A lot of things have changed over the last year, including of course for marketing and marketing ops teams. Martech is only one element in this shifting landscape, of course, but it’s an important one. Digital transformation, which has become much more than a buzz phrase, has surely required many marketing teams to elevate their technology stack. That might mean leaning into solutions that can get up and running and deliver value quickly. It might mean accelerated innovation in the tech stack. Some companies might be under strict budget constraints, while others might have felt that 2020 was the year to bet the house.
We’d like to dig deeper into how the business environment over the last 12 months impacted martech decisions, but we need your help. Have you replaced any applications in your tech stack in the past year? Have you moved from homegrown legacy applications to commercial solutions (or vice versa)? And what impact have those changes had on your team? Please spend just three minutes to complete the Martech Replacement Survey. It will help us all, as a community of martech users and martech watchers, to understand how what Microsoft’s Satya Nadella called “two years of digital transformation in two months” looks like over the whole of the last year.
Take the survey here
2021 v. 2020 on social channels
With vaccines and stimulus checks rolling out, this year is set to be significantly different from last year in many ways. But how different? And what does this mean, specifically, for marketers who use social media?
New data from ads solutions and shopping experiences platform StitcherAds tells the story from the perspective of ad investments in social. StitcherAds helps drive incremental sales for major brands who advertise on Facebook, Instagram, Pinterest and Snapchat. They analyzed CPMs across dozens of client campaigns between this year and 2020.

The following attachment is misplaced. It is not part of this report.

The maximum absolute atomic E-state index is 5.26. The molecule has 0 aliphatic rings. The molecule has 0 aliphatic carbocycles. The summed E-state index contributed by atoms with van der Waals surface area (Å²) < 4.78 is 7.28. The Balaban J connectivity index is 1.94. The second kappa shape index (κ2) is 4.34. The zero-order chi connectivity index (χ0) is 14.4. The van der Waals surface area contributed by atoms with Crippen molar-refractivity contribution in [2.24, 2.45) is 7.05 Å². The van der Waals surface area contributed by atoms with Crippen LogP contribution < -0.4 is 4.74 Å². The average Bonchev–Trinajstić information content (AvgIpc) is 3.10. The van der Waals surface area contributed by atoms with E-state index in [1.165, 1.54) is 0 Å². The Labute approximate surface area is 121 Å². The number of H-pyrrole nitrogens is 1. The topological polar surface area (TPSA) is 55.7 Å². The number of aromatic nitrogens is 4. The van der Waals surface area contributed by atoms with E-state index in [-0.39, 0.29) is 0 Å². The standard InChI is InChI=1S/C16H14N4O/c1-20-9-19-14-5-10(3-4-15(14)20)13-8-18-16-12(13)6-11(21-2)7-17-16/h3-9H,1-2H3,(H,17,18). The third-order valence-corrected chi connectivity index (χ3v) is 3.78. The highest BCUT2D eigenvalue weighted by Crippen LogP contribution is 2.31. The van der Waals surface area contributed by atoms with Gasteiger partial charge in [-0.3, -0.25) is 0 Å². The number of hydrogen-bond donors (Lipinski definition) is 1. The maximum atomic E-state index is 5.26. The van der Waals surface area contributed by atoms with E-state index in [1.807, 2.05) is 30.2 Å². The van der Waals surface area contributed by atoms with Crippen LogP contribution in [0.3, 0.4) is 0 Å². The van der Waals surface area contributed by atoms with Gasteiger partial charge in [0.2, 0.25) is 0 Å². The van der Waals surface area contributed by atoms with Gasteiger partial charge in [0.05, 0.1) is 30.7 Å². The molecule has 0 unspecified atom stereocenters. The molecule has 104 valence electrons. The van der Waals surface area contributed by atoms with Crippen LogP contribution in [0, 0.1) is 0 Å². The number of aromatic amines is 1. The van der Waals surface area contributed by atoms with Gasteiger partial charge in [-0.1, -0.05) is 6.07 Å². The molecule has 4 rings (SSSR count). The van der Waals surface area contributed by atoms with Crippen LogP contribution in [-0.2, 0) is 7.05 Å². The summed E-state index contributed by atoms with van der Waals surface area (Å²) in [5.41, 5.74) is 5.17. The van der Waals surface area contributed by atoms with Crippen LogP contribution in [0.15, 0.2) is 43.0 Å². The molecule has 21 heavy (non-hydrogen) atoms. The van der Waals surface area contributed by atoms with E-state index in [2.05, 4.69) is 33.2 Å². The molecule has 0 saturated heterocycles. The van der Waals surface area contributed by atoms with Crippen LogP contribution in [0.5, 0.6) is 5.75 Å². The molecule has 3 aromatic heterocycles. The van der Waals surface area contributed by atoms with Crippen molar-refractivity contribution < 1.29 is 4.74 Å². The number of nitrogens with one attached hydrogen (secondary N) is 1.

Beginning March 7 of this year, the data shows a significant spike in CPMs — as high as 47% up from this time last year. Of course, this has to do with how advertisers pulled back in 2020 once the reality of the pandemic hit marketers. Major brands reduced their spend, sending prices down.
StitcherAds also finds that the coronavirus relief package signed this year is having an impact on social advertising.
As a result of the $1.9 trillion stimulus package and $1,400 checks, StitcherAds Director of Strategy Bryan Cano said “brands throughout the country considered activating additional budgets for performance marketing channels like paid social.”
He added, “In fact, the weekend following the stimulus package, we saw some brands report improvement of ROAS of up to 25% compared to their three-day average.”